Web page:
Wednesday, April 9, 2014

Are You a Techno Dinosaur and Don't Even Know It?

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...stuck in a technology gap?

I think we can all agree that technology is a fast moving target. Just when you think you know a lot, you find out how little you know.  At least that's how I've felt over the past couple of years.

I've always considered myself a pretty techno-savvy professional (actually a "non-tech" geek and proud of it!)  And it wasn't until I attempted to develop my own app (The 1% Edge Portable Coach) and promote mobile and social learning that I began to learn how little about technology I really knew; like, for example, there are lots of different Android platforms. It's not just Google vs. Apple.

The effort to create learning resources for clients in the employee learning and development space helped me realize that I was plopped squarely in my own technology gap.  This was frightening to me as I am a firm believer that functional knowledge of technology is a general professional competency, let alone a competency for L&D professionals. 


Not only is it a competency, but an imperative for personal/life success. Consider the description and commentary by Tim Mazur of Santa Clara University regarding information and the technology gap between rich and poor.


"Information access requires four conditions:
> knowing that the information or information service is available,
> owning or having access to the equipment necessary to connect to the information source (e.g., computer, television, telephone, software, modem),
> gaining access to the information service (e.g., afford cable or online charges), and
> knowing how to operate the necessary hardware and software (e.g., be "computer literate").
A deficiency in any one of these areas inhibits access. In other words, someone who cannot afford the right television or who never learned how to operate a computer may want, or need, information but cannot gain access to it. Persons without access represent one end of a social imbalance that increasingly is aggravated by technology: the gap between the information poor and the information rich. The growing size of this gap provokes the question: As information technologies become the primary, sometimes exclusive, means of communication in our society, what moral rights must be considered regarding access?"
[ I encourage you to read the complete article http://www.scu.edu/ethics/publications/iie/v6n1/homepage.html ]
We can conclude that now and moving into the future, information is king and the ability to access, manage and leverage it is essential to the results companies seek and for individual professional success.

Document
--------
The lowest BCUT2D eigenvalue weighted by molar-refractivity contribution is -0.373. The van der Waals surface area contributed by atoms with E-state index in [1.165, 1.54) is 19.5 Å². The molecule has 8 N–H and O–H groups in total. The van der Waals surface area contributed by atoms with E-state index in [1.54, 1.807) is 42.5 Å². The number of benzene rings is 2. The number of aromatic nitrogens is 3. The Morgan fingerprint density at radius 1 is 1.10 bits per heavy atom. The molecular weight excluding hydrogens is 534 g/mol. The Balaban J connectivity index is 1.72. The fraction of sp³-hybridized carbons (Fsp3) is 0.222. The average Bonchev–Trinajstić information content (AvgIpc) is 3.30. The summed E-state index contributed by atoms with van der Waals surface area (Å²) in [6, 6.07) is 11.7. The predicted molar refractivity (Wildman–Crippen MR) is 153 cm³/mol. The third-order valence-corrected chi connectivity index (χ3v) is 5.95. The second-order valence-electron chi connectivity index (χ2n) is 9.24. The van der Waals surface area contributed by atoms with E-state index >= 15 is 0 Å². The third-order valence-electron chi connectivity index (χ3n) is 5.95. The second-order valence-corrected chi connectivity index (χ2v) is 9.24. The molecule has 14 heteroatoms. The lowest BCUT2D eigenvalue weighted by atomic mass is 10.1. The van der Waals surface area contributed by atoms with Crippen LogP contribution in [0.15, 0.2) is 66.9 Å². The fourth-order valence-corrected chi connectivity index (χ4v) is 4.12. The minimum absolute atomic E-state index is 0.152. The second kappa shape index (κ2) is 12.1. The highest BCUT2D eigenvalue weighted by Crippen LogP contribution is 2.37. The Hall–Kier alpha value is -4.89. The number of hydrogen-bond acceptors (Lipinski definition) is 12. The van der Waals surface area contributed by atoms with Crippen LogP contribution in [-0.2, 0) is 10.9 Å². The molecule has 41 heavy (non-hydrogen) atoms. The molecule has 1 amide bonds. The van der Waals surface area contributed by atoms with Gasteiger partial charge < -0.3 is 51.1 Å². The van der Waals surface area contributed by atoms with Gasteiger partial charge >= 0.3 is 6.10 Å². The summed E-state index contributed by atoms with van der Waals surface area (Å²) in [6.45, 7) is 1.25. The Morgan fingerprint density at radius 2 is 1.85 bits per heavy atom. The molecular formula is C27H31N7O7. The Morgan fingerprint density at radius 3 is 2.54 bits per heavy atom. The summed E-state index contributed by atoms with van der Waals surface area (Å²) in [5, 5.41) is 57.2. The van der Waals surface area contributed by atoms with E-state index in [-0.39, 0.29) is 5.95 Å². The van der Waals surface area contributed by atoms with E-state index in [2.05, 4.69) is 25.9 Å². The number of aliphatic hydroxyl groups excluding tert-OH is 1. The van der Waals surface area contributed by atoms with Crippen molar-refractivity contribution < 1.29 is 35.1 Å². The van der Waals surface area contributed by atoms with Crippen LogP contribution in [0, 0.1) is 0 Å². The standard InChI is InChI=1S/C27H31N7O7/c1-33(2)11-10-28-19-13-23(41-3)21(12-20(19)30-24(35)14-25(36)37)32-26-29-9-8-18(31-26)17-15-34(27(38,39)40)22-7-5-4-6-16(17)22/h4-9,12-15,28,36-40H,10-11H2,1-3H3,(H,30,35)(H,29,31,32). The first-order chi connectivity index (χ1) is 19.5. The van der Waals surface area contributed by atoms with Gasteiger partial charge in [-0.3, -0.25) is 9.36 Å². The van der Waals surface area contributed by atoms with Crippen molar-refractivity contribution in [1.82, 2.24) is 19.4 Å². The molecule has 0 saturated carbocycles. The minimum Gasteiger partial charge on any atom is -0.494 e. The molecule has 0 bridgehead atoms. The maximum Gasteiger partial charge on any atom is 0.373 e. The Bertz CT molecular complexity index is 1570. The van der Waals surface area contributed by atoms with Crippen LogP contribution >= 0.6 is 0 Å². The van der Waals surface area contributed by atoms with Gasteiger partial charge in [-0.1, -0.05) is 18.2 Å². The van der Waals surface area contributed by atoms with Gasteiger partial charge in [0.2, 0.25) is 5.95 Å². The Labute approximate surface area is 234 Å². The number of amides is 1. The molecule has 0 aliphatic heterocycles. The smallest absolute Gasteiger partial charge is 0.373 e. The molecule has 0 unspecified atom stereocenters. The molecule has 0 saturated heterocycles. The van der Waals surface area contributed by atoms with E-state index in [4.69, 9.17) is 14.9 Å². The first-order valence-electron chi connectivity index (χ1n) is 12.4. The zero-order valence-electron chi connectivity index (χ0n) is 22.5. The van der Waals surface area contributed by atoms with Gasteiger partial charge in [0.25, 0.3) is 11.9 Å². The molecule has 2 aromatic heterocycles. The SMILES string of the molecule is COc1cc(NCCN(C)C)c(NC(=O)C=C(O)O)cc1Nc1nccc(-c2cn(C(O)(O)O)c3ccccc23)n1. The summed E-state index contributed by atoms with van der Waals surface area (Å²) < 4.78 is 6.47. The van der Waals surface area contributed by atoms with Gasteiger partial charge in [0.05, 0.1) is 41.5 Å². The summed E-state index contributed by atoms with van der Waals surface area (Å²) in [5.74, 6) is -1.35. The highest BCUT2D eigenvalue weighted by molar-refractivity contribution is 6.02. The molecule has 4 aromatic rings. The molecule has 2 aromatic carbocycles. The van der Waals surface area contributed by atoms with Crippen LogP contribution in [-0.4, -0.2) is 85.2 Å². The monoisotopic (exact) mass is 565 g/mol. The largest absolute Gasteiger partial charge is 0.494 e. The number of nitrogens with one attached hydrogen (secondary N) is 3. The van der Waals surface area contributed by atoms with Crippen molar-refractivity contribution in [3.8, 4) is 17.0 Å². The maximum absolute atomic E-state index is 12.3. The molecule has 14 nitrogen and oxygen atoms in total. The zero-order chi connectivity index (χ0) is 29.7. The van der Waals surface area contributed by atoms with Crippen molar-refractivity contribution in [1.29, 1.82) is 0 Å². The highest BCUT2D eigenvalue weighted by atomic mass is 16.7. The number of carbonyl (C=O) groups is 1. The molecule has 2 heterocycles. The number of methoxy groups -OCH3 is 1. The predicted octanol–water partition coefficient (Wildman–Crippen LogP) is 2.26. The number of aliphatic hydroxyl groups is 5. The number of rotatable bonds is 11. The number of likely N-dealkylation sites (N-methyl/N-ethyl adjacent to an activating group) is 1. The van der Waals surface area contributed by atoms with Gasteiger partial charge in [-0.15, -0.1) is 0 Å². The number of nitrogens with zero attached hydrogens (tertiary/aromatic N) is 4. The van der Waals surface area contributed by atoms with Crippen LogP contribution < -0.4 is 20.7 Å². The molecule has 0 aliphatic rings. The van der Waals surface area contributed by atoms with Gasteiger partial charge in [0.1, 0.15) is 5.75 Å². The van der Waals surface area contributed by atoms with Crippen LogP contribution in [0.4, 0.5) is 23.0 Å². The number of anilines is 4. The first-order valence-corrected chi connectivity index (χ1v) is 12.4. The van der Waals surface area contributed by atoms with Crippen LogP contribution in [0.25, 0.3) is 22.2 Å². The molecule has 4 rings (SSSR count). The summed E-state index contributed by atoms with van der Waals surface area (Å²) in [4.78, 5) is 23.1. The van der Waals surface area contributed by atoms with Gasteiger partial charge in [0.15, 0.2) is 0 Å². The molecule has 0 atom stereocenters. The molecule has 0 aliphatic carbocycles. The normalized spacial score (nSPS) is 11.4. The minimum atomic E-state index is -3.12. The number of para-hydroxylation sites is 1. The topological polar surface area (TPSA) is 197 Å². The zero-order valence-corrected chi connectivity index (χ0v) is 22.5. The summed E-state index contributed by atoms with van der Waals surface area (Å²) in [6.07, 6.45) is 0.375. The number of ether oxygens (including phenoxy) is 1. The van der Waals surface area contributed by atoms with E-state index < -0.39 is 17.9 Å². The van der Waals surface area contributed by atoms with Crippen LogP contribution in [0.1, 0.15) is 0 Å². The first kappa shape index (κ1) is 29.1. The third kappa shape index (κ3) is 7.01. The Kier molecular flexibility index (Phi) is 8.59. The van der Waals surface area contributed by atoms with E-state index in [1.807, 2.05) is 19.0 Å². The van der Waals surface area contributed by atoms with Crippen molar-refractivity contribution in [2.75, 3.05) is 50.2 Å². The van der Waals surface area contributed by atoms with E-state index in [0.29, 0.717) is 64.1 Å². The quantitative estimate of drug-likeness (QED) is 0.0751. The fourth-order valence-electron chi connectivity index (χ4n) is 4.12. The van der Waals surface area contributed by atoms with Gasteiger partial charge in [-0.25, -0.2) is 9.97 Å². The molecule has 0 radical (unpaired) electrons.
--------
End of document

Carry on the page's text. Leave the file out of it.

The specific purpose of this post is to address the need for competency in working with information and technology among all education professionals, whether in a traditional school setting or corporation. In fact, any of us who lead professionally should assess our technological skill set, e.i. how we use information and technology. These skills can impact time management, coaching, employee engagement and more.
So, I went on a journey to power up my knowledge. One of the key insights I gained is that many have learned just enough technology for what was needed at the time. For example, when I teach managing emails, many who use Outlook are not familiar with it's full capabilities. Another example is something as simple as using web browsers (something we all use) -- many don't know browsers have apps and extensions which makes them a sophisticated information management tool in and of themselves, well beyond search and bookmarking. 
As I continued my learning and research, I became starkly aware of the growing gap in the integration of technology into everyday life between young (digital natives) and old. This is particularly disturbing if learning professionals are included in this gap.
(This visual was captured and created with Jing)
If this is new information to you, please don't feel embarrassed, I was really feeling "techno-dynasourish" myself when I learned that YouTube is one of the largest search engines on the web and is one big "how-to" video encyclopedia.
While on this journey, I had the great opportunity last July to share a lot of my new found knowledge with IALL - Iowa Association of Lifelong Learning. The material presented created a spark of interest in gaining knowledge and capability in how to use technology in the teaching and learning space. That interest has resulted in the creation of an online lunch & learn series entitled Virtual & Social Classroom - Web 2.0 with quite a breath of information that will be presented in a way for real-time experience and practice. The great news is it's open to those outside of IAll.  
So to all my colleagues, I invite you to assess your technology knowledge against the list of classes in the series and join us over the course of the next month and a half. Please note this is designed to feel like a Level 1 experience. I want people to feel that learning technology is approachable, so don't worry about feeling embarrassed or not knowing even the simplest thing. We're all in this together!
If you have any questions - don't hesitate to contact me: joann@thehumansphere.com  | If you need help with registration contact Eric Neitzke - NeitzEri@niacc.edu
One final note, you'll notice going forward I'll be integrating many of the items we'll be working with in my posts and other social media activities - keep an eye out!
Want to learn more about the technology gap between kids (digital natives) and adults? Check out this link!   | Also another great article on generation gap in technology with 2 wonderful cartoons



3 comments:


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